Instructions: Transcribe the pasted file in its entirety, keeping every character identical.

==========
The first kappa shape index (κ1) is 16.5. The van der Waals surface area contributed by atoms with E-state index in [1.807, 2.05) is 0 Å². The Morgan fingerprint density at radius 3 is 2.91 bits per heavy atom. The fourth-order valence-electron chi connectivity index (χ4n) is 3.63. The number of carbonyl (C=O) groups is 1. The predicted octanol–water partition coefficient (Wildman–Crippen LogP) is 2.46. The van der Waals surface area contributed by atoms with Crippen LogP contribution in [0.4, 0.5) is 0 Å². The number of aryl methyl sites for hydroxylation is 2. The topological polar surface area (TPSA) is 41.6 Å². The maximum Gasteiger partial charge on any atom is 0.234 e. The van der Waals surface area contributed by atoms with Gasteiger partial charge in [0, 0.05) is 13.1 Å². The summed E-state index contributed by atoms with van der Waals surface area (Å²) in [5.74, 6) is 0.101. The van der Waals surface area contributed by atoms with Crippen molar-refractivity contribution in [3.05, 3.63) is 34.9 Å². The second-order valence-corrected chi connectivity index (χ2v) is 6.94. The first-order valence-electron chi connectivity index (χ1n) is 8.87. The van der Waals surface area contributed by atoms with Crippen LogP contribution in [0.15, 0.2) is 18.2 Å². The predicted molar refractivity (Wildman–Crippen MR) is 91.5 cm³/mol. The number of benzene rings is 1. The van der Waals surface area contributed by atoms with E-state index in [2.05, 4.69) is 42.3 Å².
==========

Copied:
The first kappa shape index (κ1) is 16.5. The van der Waals surface area contributed by atoms with E-state index in [1.807, 2.05) is 0 Å². The Morgan fingerprint density at radius 3 is 2.91 bits per heavy atom. The fourth-order valence-electron chi connectivity index (χ4n) is 3.63. The number of carbonyl (C=O) groups is 1. The predicted octanol–water partition coefficient (Wildman–Crippen LogP) is 2.46. The van der Waals surface area contributed by atoms with Crippen LogP contribution in [0.4, 0.5) is 0 Å². The number of aryl methyl sites for hydroxylation is 2. The topological polar surface area (TPSA) is 41.6 Å². The maximum Gasteiger partial charge on any atom is 0.234 e. The van der Waals surface area contributed by atoms with Gasteiger partial charge in [0, 0.05) is 13.1 Å². The summed E-state index contributed by atoms with van der Waals surface area (Å²) in [5.74, 6) is 0.101. The van der Waals surface area contributed by atoms with Crippen molar-refractivity contribution in [3.05, 3.63) is 34.9 Å². The second-order valence-corrected chi connectivity index (χ2v) is 6.94. The first-order valence-electron chi connectivity index (χ1n) is 8.87. The van der Waals surface area contributed by atoms with Crippen LogP contribution in [0.15, 0.2) is 18.2 Å². The predicted molar refractivity (Wildman–Crippen MR) is 91.5 cm³/mol. The number of benzene rings is 1. The van der Waals surface area contributed by atoms with E-state index in [2.05, 4.69) is 42.3 Å².